TRUSTEES AT the University of the District of Columbia have taken several welcome steps that should alleviate the concerns of the regional agency that will decide on the school's accreditation. The Middle States Association of Colleges and Schools had warned that the trustees interfered in administrative functions more properly handled by UDC's president. A related problem has been the university's inability to keep a president in office.

In response, the trustees have hired the Association of Governing Boards of Colleges and Universities to assist in the search for a new president and to offer them guidance on their proper role in university leadership. The trustees have also decided to shift authority over their own administrative staff. In the future, these employees will answer to and work for the UDC president.

Each UDC trustee now receives $4,000 annually without a requirement to submit receipts for travel-related expenditures. In the eyes of Middle States, this is a violation, because trustees are only supposed to receive reimbursements for costs related to attending board meetings. The trustees have now asked the D.C. Council to pass emergency legislation removing the $4,000 in annual pay from the D.C. Code.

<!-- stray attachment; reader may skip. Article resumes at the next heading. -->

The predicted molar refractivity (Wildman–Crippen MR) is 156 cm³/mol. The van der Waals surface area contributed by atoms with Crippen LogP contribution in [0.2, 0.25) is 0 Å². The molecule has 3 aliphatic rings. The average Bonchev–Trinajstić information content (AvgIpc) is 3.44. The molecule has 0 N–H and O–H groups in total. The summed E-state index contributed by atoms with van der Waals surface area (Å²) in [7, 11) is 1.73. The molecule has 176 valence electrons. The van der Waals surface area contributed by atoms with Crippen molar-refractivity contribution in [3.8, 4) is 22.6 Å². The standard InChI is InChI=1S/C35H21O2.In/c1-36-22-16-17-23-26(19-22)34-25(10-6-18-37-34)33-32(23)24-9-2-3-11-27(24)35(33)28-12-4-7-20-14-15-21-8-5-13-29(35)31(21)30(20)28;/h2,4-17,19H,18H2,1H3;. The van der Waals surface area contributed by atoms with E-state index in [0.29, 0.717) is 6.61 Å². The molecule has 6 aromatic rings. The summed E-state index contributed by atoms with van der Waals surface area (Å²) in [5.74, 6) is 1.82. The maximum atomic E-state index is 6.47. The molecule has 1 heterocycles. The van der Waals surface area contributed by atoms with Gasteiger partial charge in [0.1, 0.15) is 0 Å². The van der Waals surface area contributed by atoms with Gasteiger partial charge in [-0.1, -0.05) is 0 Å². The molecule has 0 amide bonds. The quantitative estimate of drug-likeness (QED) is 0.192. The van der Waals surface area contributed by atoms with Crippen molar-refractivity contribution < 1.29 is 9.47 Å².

Middle States also expressed concerns about UDC's reserve fund, its overall fiscal state and its financial management system. Again, the trustees seem to be taking appropriate action. They have pledged to maintain the university's $4.9 million reserve fund as a hedge against future fiscal shortfalls and have begun a process to reduce expenditures on nonfaculty personnel and in the renting of office space. The trustees have also begun to develop a new financial planning system.

UDC's trustees have said privately that Middle States' criticisms were inappropriately harsh. Still, the trustees were unwilling to take the chance that Middle States would not renew UDC's accreditation. These actions alone won't cure UDC's worst ills, such as the poor graduation rate of its students, but the deck is being cleared, and that will allow the university to focus on more serious issues in the future.